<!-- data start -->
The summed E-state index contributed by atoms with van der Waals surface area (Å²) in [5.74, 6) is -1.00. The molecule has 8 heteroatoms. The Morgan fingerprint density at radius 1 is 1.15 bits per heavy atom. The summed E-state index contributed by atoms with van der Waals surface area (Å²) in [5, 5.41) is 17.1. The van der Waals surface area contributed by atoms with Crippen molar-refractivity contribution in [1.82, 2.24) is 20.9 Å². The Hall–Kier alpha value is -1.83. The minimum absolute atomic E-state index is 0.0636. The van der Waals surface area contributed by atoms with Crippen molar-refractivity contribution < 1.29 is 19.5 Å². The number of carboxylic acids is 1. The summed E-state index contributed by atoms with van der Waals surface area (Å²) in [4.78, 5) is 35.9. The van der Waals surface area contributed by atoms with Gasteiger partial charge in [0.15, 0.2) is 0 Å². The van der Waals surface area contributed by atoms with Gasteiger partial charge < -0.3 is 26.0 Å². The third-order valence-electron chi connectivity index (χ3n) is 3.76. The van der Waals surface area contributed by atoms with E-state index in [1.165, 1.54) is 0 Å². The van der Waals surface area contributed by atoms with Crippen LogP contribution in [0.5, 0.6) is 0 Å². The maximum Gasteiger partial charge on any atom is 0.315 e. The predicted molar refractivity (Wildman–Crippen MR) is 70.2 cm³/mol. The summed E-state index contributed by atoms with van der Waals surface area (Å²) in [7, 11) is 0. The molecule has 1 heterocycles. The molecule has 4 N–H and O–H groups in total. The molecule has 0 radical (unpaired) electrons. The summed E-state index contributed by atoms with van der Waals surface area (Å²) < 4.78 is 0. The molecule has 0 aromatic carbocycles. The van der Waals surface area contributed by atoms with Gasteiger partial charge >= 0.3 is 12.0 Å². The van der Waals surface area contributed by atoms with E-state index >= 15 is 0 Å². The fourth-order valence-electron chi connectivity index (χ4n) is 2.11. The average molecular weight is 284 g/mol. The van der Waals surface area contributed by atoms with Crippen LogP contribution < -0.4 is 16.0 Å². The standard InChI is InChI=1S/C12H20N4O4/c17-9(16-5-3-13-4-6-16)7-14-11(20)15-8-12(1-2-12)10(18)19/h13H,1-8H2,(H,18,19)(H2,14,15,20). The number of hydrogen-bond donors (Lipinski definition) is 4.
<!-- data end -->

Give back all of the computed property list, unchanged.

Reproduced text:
The summed E-state index contributed by atoms with van der Waals surface area (Å²) in [5.74, 6) is -1.00. The molecule has 8 heteroatoms. The Morgan fingerprint density at radius 1 is 1.15 bits per heavy atom. The summed E-state index contributed by atoms with van der Waals surface area (Å²) in [5, 5.41) is 17.1. The van der Waals surface area contributed by atoms with Crippen molar-refractivity contribution in [1.82, 2.24) is 20.9 Å². The Hall–Kier alpha value is -1.83. The minimum absolute atomic E-state index is 0.0636. The van der Waals surface area contributed by atoms with Crippen molar-refractivity contribution < 1.29 is 19.5 Å². The number of carboxylic acids is 1. The summed E-state index contributed by atoms with van der Waals surface area (Å²) in [4.78, 5) is 35.9. The van der Waals surface area contributed by atoms with Gasteiger partial charge in [0.15, 0.2) is 0 Å². The van der Waals surface area contributed by atoms with Gasteiger partial charge < -0.3 is 26.0 Å². The third-order valence-electron chi connectivity index (χ3n) is 3.76. The van der Waals surface area contributed by atoms with E-state index in [1.165, 1.54) is 0 Å². The van der Waals surface area contributed by atoms with Crippen LogP contribution in [0.5, 0.6) is 0 Å². The maximum Gasteiger partial charge on any atom is 0.315 e. The predicted molar refractivity (Wildman–Crippen MR) is 70.2 cm³/mol. The summed E-state index contributed by atoms with van der Waals surface area (Å²) in [7, 11) is 0. The molecule has 1 heterocycles. The molecule has 4 N–H and O–H groups in total. The molecule has 0 radical (unpaired) electrons. The summed E-state index contributed by atoms with van der Waals surface area (Å²) < 4.78 is 0. The molecule has 0 aromatic carbocycles. The van der Waals surface area contributed by atoms with Gasteiger partial charge >= 0.3 is 12.0 Å². The van der Waals surface area contributed by atoms with E-state index >= 15 is 0 Å². The fourth-order valence-electron chi connectivity index (χ4n) is 2.11. The average molecular weight is 284 g/mol. The van der Waals surface area contributed by atoms with Crippen LogP contribution < -0.4 is 16.0 Å². The standard InChI is InChI=1S/C12H20N4O4/c17-9(16-5-3-13-4-6-16)7-14-11(20)15-8-12(1-2-12)10(18)19/h13H,1-8H2,(H,18,19)(H2,14,15,20). The number of hydrogen-bond donors (Lipinski definition) is 4.